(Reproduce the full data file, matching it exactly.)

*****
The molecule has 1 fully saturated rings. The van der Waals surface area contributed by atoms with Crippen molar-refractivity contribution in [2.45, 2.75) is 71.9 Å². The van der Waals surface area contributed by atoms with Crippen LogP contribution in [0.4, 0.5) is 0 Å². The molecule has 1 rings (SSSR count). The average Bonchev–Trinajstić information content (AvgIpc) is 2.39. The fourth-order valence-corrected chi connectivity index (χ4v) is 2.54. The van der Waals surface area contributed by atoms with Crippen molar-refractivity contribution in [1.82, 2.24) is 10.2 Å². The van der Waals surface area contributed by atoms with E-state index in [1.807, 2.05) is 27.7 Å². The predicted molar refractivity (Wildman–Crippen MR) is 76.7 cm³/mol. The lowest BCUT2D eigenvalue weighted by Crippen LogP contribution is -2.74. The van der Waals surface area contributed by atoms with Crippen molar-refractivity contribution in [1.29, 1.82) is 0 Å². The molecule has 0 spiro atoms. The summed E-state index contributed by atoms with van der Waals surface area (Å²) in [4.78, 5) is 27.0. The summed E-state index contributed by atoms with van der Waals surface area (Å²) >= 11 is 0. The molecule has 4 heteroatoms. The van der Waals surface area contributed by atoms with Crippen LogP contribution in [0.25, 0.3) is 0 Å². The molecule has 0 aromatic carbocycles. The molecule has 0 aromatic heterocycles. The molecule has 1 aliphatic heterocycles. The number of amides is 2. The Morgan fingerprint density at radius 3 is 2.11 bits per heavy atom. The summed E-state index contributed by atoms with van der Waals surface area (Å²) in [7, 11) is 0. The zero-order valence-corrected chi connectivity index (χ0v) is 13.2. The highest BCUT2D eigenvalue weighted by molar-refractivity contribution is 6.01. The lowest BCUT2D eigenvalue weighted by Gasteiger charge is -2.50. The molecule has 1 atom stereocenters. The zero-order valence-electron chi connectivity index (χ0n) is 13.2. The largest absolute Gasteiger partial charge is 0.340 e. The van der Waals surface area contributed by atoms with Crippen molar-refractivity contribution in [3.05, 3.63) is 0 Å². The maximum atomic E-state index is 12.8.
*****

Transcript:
The molecule has 1 fully saturated rings. The van der Waals surface area contributed by atoms with Crippen molar-refractivity contribution in [2.45, 2.75) is 71.9 Å². The van der Waals surface area contributed by atoms with Crippen LogP contribution in [0.4, 0.5) is 0 Å². The molecule has 1 rings (SSSR count). The average Bonchev–Trinajstić information content (AvgIpc) is 2.39. The fourth-order valence-corrected chi connectivity index (χ4v) is 2.54. The van der Waals surface area contributed by atoms with Crippen molar-refractivity contribution in [1.82, 2.24) is 10.2 Å². The van der Waals surface area contributed by atoms with E-state index in [1.807, 2.05) is 27.7 Å². The predicted molar refractivity (Wildman–Crippen MR) is 76.7 cm³/mol. The lowest BCUT2D eigenvalue weighted by Crippen LogP contribution is -2.74. The van der Waals surface area contributed by atoms with Crippen molar-refractivity contribution in [1.29, 1.82) is 0 Å². The molecule has 0 spiro atoms. The summed E-state index contributed by atoms with van der Waals surface area (Å²) in [4.78, 5) is 27.0. The summed E-state index contributed by atoms with van der Waals surface area (Å²) >= 11 is 0. The molecule has 4 heteroatoms. The van der Waals surface area contributed by atoms with Crippen LogP contribution in [0.25, 0.3) is 0 Å². The molecule has 0 aromatic carbocycles. The molecule has 0 aromatic heterocycles. The molecule has 1 aliphatic heterocycles. The number of amides is 2. The Morgan fingerprint density at radius 3 is 2.11 bits per heavy atom. The summed E-state index contributed by atoms with van der Waals surface area (Å²) in [7, 11) is 0. The zero-order valence-corrected chi connectivity index (χ0v) is 13.2. The highest BCUT2D eigenvalue weighted by molar-refractivity contribution is 6.01. The lowest BCUT2D eigenvalue weighted by Gasteiger charge is -2.50. The molecule has 1 atom stereocenters. The zero-order valence-electron chi connectivity index (χ0n) is 13.2. The largest absolute Gasteiger partial charge is 0.340 e. The van der Waals surface area contributed by atoms with Crippen molar-refractivity contribution in [3.05, 3.63) is 0 Å². The maximum atomic E-state index is 12.8.